Coach to Creatives

The Clarity Journal

Tactics, Tools, and Truth for Creative Entrepreneurs

10 Things You Can Do TODAY to Fill Your Calendar with Clients

You know the feeling. The feeling of looking at an empty calendar with a lump in your throat, wondering when and how you are going to get your next client. I’ve personally been in this spot, as well as many of my clients, and I know how desperate and powerless it can feel to sit and wait for the proverbial phone to ring.

Because that’s what most of us do, isn’t it? We sit and wait for people to come to US. Most creative service providers rely on passive referrals and passive digital marketing to get new clients. When I say “passive referrals,” I mean you have your fingers crossed that your clients will tell other people about you. Passive digital marketing means you are creating content on your website, blog, Facebook, and Instagram in the hopes that prospective clients will feel compelled to reach out to you.

If this sounds familiar, I have a hard truth for you: By waiting for people to come to YOU, you’re putting the success of your business into other people’s hands. If you continue this approach, you will continue to have NO control over your income, your workload (60 hour weeks to 10 hour weeks), or the quality of clients you work with.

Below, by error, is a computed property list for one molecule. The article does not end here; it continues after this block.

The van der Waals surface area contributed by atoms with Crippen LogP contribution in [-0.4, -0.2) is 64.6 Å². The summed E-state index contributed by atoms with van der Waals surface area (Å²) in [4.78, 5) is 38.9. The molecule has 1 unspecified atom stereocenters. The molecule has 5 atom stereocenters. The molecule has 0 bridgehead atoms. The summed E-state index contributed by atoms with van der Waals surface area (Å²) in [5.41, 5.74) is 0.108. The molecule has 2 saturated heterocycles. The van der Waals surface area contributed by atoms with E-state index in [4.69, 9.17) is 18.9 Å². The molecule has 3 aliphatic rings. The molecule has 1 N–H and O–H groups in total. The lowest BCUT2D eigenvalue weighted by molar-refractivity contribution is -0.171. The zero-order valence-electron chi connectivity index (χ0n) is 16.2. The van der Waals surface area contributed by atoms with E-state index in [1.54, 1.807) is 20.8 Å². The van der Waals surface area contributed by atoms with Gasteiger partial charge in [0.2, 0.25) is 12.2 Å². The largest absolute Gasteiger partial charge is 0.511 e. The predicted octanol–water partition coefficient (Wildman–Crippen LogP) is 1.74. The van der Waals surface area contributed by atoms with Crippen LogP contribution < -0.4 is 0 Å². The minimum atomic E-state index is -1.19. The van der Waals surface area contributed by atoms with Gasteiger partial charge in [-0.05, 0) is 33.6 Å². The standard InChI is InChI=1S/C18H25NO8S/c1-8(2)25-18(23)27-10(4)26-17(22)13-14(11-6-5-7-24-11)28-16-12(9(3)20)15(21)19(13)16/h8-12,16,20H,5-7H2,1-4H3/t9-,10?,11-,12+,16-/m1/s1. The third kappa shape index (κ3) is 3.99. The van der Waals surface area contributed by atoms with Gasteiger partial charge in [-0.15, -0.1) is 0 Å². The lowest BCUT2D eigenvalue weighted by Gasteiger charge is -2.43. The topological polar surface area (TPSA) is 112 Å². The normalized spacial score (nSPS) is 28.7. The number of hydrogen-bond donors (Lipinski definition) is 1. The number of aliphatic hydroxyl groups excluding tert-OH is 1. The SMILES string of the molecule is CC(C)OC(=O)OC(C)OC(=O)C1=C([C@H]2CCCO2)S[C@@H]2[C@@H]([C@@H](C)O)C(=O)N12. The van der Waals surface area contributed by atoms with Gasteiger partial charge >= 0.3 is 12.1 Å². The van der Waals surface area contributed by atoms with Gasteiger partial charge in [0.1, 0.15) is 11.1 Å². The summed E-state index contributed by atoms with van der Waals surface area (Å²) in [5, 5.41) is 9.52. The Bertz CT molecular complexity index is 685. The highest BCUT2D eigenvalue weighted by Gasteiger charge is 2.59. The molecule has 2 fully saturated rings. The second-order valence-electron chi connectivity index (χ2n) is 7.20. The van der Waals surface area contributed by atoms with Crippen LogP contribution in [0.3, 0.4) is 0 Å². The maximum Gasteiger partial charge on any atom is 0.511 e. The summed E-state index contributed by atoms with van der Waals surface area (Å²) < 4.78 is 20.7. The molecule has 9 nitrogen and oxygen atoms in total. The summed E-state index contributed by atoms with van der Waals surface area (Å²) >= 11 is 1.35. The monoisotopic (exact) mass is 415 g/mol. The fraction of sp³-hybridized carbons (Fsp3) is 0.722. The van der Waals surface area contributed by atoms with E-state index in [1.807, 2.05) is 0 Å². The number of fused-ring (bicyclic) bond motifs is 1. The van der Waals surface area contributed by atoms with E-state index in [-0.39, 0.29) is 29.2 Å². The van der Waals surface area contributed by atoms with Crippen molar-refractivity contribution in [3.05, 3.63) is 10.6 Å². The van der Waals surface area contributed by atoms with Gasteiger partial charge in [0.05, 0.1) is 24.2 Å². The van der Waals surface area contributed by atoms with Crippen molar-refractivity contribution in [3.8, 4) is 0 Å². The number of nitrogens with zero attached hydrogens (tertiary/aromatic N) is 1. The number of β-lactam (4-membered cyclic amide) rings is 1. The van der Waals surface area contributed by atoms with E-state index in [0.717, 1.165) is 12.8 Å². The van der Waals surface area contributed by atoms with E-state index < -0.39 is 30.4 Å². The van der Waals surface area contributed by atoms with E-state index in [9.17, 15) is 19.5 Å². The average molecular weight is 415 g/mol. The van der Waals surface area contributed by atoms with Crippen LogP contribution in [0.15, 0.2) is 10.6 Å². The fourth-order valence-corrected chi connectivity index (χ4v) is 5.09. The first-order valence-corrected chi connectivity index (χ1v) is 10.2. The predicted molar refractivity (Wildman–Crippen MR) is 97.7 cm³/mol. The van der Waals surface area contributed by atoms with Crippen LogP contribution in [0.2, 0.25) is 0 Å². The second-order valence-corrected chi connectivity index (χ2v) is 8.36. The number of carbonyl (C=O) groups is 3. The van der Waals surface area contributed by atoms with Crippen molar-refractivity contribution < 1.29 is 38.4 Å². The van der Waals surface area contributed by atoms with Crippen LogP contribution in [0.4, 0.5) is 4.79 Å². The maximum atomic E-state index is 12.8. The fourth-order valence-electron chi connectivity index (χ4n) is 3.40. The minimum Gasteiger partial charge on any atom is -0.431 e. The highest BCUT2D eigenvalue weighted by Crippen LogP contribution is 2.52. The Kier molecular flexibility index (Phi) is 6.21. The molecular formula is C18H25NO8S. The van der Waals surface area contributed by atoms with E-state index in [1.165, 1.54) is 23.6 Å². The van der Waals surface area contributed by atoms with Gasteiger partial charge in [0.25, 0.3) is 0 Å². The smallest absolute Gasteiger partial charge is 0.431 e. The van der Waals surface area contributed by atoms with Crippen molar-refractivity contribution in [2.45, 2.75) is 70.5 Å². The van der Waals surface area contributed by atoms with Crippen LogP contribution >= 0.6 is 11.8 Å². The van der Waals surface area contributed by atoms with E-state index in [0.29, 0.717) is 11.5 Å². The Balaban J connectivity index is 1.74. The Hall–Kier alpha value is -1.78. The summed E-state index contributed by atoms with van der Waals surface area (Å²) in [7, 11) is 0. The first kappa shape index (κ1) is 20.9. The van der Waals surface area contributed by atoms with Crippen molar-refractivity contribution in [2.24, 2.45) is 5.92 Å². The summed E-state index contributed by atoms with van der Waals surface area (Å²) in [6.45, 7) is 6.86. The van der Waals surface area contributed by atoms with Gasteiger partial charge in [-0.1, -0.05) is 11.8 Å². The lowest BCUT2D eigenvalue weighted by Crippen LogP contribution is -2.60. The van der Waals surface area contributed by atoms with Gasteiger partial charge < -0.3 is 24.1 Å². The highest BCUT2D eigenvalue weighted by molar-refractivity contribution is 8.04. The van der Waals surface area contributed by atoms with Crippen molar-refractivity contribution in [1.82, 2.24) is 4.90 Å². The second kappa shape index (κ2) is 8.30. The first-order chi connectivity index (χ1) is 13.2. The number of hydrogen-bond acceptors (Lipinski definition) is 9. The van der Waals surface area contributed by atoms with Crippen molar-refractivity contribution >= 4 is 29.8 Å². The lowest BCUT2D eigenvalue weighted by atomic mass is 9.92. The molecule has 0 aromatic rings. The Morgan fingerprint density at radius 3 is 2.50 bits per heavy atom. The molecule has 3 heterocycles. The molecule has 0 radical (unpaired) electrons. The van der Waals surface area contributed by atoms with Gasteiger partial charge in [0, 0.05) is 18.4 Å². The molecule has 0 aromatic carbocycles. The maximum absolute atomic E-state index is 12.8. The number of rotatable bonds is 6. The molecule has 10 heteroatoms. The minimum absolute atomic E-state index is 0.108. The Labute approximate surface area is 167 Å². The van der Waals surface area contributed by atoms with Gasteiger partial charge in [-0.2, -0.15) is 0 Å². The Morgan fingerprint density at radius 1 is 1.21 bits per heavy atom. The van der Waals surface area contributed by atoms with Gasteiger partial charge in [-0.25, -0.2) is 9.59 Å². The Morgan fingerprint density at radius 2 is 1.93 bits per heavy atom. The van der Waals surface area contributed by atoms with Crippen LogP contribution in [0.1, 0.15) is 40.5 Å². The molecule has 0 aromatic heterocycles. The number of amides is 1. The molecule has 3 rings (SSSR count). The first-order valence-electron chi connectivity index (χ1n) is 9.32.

Instead of sitting, hoping, and waiting for people to come to YOU, I suggest that YOU go find THEM. I’m challenging you to take an active approach to getting new clients so that you can:

  • Get clients that are the right fit for your business

  • Book out in advance

  • Create a consistent flow of work (and sales)

Below is a list of 10 things you can do TODAY to get more clients for the Fall. These aren’t sleazy sales tactics; on the contrary, these are ways that you can take ownership and responsibility for your own business.

1. Promote to past clients.

It’s much easier to sell to existing customers than it is to get brand-new customers. If you have a service that people can use again and again, such brand photography or family photography, reach out to your clients and ask if they want to book your services again. Or, you might try up-selling your past clients to a higher level product.

2. Attend a networking event. 

Networking can be a great way to find new clients because it’s so much easier to form a genuine connection with someone in person. Find an event that your ideal client is likely to attend and try to meet as many prospects as you can. However, DON’T feel like you need to go through your entire sales pitch over cheese and crackers. Instead, if someone seems interested in working with you, get their permission to follow up after the event.

3. Ask for referrals from friends and family.

Your personal network may be a huge untapped resource for your business. However, when you ask your friends and family to refer you, make sure they really understand your ideal client. In their enthusiasm to help you, they may refer you to people who aren’t a good fit.

4. Ask for introductions from happy clients.